Drawing on the concept of worldview, students learn to think critically about the cultural differences between Europeans and Native Americans, and how those differences shaped interaction and potential misunderstandings between the groups as they negotiated trade and diplomatic relationships.
In this simulation, elementary or middle school students convene as an Iroquois council in upstate New York, 1777. British agents are trying to convince Iroquois nations to take their side in the Revolutionary War.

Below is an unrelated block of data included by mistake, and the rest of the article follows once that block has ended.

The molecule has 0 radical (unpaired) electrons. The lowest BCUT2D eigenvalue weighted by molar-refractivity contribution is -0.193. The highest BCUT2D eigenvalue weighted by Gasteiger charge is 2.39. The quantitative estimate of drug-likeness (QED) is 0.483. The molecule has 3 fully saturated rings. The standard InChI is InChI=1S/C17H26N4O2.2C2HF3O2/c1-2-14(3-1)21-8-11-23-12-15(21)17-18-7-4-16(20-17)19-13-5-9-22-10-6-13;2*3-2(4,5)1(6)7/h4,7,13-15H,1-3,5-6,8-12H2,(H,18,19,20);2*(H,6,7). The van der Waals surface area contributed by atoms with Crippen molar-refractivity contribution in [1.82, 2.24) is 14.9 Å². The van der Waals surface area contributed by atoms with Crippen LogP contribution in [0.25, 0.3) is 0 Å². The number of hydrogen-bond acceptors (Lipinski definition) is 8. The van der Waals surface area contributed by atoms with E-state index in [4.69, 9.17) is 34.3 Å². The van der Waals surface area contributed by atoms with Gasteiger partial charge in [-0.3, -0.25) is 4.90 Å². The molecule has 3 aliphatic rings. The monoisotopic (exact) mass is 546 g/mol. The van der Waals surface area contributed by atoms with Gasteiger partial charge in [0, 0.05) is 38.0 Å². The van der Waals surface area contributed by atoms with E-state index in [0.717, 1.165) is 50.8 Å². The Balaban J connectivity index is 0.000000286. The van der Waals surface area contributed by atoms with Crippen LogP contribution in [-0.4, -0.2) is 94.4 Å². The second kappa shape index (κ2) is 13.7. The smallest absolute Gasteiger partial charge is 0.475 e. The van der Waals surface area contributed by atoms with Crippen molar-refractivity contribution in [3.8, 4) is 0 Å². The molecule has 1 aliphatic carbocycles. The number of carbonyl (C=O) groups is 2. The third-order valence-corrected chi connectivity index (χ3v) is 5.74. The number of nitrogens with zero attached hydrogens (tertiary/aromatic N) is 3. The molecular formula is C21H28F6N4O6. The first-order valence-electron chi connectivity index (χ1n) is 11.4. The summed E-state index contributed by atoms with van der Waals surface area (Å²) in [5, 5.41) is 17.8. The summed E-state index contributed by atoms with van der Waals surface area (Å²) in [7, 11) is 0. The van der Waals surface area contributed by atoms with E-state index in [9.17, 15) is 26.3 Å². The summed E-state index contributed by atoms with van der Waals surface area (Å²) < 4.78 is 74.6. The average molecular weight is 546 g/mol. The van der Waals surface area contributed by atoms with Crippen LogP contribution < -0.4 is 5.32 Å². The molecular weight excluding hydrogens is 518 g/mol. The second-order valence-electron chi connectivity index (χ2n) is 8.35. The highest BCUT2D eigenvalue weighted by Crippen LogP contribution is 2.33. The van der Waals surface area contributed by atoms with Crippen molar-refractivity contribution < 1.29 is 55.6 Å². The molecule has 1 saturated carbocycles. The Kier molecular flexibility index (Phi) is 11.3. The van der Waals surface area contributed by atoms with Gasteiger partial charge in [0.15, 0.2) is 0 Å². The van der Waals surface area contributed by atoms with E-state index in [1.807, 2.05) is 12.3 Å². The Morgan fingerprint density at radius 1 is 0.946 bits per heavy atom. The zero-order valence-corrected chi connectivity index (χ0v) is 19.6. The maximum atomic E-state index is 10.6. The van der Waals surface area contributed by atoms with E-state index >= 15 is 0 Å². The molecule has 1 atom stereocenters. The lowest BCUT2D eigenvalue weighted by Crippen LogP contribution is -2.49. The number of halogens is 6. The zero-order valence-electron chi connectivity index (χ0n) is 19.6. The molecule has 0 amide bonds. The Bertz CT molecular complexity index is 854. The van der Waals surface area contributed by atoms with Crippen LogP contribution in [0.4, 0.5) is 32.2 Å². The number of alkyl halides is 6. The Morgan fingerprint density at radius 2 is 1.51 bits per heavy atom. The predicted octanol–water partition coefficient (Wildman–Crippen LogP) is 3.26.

In this lesson, students will learn about the actions of John Marshall concerning the Cherokee nation. They will explore how his actions helped to advance justice and, through his example, learn how they can advance justice in their own lives.
Even today, four decades after the events, Watergate still symbolizes all that is, and might be, wrong with the workings of the federal government, elected officials and, ultimately, with the political system itself.